Volume 4 Supplement 2
Debate on: Bracing in Adolescent Scoliosis Trial (BrAIST) - will the expenditure pay?
© Weiss; licensee BioMed Central Ltd. 2009
Published: 14 December 2009
Adolescent idiopathic scoliosis has been regarded as a disease of relatively benign character without disastrous effects on the individual's health .
Therefore, treatment indications can be primarily regarded as aiming to achieve psychological and cosmetic benefits for the patient . In fact, level II evidence has been established for conservative treatment , while there is no evidence of higher level for operative treatment , and the real existing risks of surgery have not yet been clearly defined [5–7].
A five-year, > $5 million project is being funded by the United States National Institutes of Health, the Canadian Institute of Health Research, and other international spine centers. Although a randomization protocol can only be scientifically used in standardized and therefore comparable treatments and conditions, this study design has been chosen to follow-up patients with scoliosis. Neither the condition, with a variety of different curve patterns, curve stiffness, and different stages of maturity (even when the data show agreement), nor the braces of different standards and different approaches, can be standardized satisfactorily. Therefore, the RCT is not at all the appropriate protocol for attempting to answer the proposed question. Of course, RCTs offer the highest evidence, but only if the design can be estimated as being appropriate, and for this population it is not.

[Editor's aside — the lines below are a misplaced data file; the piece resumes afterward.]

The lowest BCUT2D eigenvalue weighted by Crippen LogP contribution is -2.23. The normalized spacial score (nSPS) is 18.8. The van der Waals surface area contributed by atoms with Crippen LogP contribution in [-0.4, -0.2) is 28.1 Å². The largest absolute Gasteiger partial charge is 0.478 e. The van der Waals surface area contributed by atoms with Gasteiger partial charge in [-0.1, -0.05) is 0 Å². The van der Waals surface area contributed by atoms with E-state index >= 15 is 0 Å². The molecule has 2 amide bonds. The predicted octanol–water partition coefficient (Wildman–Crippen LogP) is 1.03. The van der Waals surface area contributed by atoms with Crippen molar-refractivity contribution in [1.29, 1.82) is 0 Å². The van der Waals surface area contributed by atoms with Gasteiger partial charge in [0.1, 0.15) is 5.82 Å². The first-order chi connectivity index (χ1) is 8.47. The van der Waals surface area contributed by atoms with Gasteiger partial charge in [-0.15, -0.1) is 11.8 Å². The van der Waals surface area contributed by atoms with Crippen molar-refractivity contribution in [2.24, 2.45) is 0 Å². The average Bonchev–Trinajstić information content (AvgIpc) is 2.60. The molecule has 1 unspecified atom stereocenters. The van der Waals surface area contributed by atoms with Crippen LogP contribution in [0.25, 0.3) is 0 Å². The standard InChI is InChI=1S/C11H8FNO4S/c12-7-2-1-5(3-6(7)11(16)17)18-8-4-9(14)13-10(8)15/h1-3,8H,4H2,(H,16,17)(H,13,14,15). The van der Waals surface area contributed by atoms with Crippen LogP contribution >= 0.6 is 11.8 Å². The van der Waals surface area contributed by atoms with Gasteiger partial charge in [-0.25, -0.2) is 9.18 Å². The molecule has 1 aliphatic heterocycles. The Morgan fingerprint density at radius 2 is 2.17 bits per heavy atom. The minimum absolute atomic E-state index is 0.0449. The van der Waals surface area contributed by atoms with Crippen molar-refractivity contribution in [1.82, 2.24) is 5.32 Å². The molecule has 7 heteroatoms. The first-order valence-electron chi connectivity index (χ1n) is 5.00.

There is already evidence on a high level for bracing, and to expose the control population of this study to the high risks of surgery, in case the scoliosis progresses to an extent with which the patient cannot comply, seems rather negligent. Even more, when one considers (1) the high risks of surgery [5–7], (2) that there will be no guarantee for improvement of the clinical condition , and (3) that health related problems can neither be solved nor prevented by surgical treatment [5, 9], this study from the patient's perspective seems a risky endeavor.
How reliable can a scientific society be regarded, whose members do not believe in a prospective controlled study on bracing they have established themselves  and at the same time can go ahead with surgical treatment, which scientifically raises more questions than it can provide answers?
Last but not least, a measure for brace quality was not initially included in the study protocol! So with whatever strict or not strict inclusion criteria, if the subject (brace) investigated in a RCT cannot be clearly defined, the outcome of that study will say one thing: nothing at all!
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This article is published under license to BioMed Central Ltd.